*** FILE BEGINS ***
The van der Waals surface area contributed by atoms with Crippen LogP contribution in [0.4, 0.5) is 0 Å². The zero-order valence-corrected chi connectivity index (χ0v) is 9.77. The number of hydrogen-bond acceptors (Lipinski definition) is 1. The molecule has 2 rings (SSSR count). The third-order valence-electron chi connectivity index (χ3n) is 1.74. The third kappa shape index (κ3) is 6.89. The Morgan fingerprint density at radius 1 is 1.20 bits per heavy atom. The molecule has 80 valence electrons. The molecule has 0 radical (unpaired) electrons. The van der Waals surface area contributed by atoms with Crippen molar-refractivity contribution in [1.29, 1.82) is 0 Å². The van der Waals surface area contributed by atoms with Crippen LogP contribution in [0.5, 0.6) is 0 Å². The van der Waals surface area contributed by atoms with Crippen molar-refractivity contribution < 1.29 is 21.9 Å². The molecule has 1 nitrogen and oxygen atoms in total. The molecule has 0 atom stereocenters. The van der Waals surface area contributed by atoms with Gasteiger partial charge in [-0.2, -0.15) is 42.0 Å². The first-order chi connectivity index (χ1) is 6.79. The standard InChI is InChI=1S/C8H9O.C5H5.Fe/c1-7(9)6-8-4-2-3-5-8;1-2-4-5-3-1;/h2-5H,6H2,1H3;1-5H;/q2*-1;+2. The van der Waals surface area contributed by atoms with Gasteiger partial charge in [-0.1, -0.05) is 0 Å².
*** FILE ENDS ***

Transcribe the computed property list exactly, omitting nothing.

The van der Waals surface area contributed by atoms with Crippen LogP contribution in [0.4, 0.5) is 0 Å². The zero-order valence-corrected chi connectivity index (χ0v) is 9.77. The number of hydrogen-bond acceptors (Lipinski definition) is 1. The molecule has 2 rings (SSSR count). The third-order valence-electron chi connectivity index (χ3n) is 1.74. The third kappa shape index (κ3) is 6.89. The Morgan fingerprint density at radius 1 is 1.20 bits per heavy atom. The molecule has 80 valence electrons. The molecule has 0 radical (unpaired) electrons. The van der Waals surface area contributed by atoms with Crippen molar-refractivity contribution in [1.29, 1.82) is 0 Å². The van der Waals surface area contributed by atoms with Crippen LogP contribution in [0.5, 0.6) is 0 Å². The van der Waals surface area contributed by atoms with Crippen molar-refractivity contribution < 1.29 is 21.9 Å². The molecule has 1 nitrogen and oxygen atoms in total. The molecule has 0 atom stereocenters. The van der Waals surface area contributed by atoms with Gasteiger partial charge in [-0.2, -0.15) is 42.0 Å². The first-order chi connectivity index (χ1) is 6.79. The standard InChI is InChI=1S/C8H9O.C5H5.Fe/c1-7(9)6-8-4-2-3-5-8;1-2-4-5-3-1;/h2-5H,6H2,1H3;1-5H;/q2*-1;+2. The van der Waals surface area contributed by atoms with Gasteiger partial charge in [-0.1, -0.05) is 0 Å².